The “games” take us on the journey of two couples: Richard and Amanda (outstanding performances from Kane Bixley and Deakin herself), and Paul and Scarlett (equally well-played by David Eaton and Natalie Ann Jamieson). Richard and Amanda are a typical, seemingly happy and well-rounded married couple who yearn for a family, but are blighted by disappointment from previously miscarrying, as well as the fear of miscarrying again – not to mention additional pressure from those around them. Paul and Scarlett on the other hand tell the story of a young woman carrying through with an unplanned pregnancy where the father is out of the picture – Paul, her housemate, providing her with much-needed love and support, from an entirely unromantic motivation. The contrast between the different lives of these two couples – teams on the game show – highlights the universality of the suffering miscarriage can bring, and the impact miscarriage can have not only on the mother carrying the child, but also on those close to her who have been supporting her through the pregnancy.
The play deals with the expectations not only of the couples who are expecting, but also with the additional pressure of others expectations: soon-to-be grandparents, friends and colleagues, nursing staff and midwives – and even fate itself, portrayed through the presence of children of the ancient gods as the game show hosts. Deakin’s words – “We’re against the odds, you know. It’s actually really hard to be born” – summarise the harsh reality that miscarriage in many respects is down to chance. The play seeks to offer hope to anyone affected by miscarriage; to inspire courage through loss and to demonstrate that life not only goes on after miscarriage, but that it can be – and is – a truly perfect and wondrous thing.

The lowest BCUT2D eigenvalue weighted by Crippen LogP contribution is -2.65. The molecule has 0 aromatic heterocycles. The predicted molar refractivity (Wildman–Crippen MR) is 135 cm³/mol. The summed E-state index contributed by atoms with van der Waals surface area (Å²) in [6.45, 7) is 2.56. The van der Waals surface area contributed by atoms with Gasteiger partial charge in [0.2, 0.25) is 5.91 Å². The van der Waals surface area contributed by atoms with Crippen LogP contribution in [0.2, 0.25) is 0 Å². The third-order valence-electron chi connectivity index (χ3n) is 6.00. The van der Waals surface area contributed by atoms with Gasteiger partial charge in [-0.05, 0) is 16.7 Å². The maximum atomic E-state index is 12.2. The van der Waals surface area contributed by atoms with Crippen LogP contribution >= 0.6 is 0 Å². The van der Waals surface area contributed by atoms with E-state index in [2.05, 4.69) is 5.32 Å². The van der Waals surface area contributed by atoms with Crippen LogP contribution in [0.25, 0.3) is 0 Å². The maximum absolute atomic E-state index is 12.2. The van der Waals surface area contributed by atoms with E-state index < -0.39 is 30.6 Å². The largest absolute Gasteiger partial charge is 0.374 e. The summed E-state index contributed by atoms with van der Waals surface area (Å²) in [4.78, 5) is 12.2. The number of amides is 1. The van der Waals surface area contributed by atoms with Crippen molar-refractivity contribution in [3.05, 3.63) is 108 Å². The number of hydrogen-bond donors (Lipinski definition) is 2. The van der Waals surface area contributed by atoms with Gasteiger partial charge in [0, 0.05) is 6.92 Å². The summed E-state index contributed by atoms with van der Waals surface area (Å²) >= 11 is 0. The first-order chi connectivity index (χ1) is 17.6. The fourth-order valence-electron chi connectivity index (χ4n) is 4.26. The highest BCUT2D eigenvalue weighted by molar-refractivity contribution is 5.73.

Expectations is a polished work infused with energy. This can be attributed to the talented and committed cast of seven, and the dedicated direction of Stella Duffy – who has been working closely with Deakin and Shaky Isles for a number of years – and the depth of their creative relationship shows. The resulting production – which will no doubt continue to evolve as the season continues – is the reflection of a hard-working and united cast, as well as a director who has clearly nurtured and cared for the work as a whole in a way that shines brightly throughout.
This is a brave, collaborative work that seeks to illuminate the darkness in many lives, and succeeds in doing so. In addition to raising awareness about the heartache of miscarriage, it is a truly stunning production, not to be missed.